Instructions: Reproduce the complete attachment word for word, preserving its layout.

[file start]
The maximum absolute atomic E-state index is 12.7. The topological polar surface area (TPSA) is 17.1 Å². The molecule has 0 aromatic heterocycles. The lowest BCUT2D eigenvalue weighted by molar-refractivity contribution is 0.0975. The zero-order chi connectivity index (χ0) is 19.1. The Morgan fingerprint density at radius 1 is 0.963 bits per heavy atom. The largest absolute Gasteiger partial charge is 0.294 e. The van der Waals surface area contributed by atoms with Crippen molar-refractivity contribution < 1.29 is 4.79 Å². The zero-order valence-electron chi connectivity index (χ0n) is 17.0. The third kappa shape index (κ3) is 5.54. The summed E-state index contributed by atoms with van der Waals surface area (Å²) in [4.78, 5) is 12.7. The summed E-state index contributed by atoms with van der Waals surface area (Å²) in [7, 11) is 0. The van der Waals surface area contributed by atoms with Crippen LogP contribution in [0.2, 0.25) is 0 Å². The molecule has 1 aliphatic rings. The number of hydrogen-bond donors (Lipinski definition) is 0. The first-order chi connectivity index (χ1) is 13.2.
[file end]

The maximum absolute atomic E-state index is 12.7. The topological polar surface area (TPSA) is 17.1 Å². The molecule has 0 aromatic heterocycles. The lowest BCUT2D eigenvalue weighted by molar-refractivity contribution is 0.0975. The zero-order chi connectivity index (χ0) is 19.1. The Morgan fingerprint density at radius 1 is 0.963 bits per heavy atom. The largest absolute Gasteiger partial charge is 0.294 e. The van der Waals surface area contributed by atoms with Crippen molar-refractivity contribution < 1.29 is 4.79 Å². The zero-order valence-electron chi connectivity index (χ0n) is 17.0. The third kappa shape index (κ3) is 5.54. The summed E-state index contributed by atoms with van der Waals surface area (Å²) in [4.78, 5) is 12.7. The summed E-state index contributed by atoms with van der Waals surface area (Å²) in [7, 11) is 0. The van der Waals surface area contributed by atoms with Crippen LogP contribution in [0.2, 0.25) is 0 Å². The molecule has 1 aliphatic rings. The number of hydrogen-bond donors (Lipinski definition) is 0. The first-order chi connectivity index (χ1) is 13.2.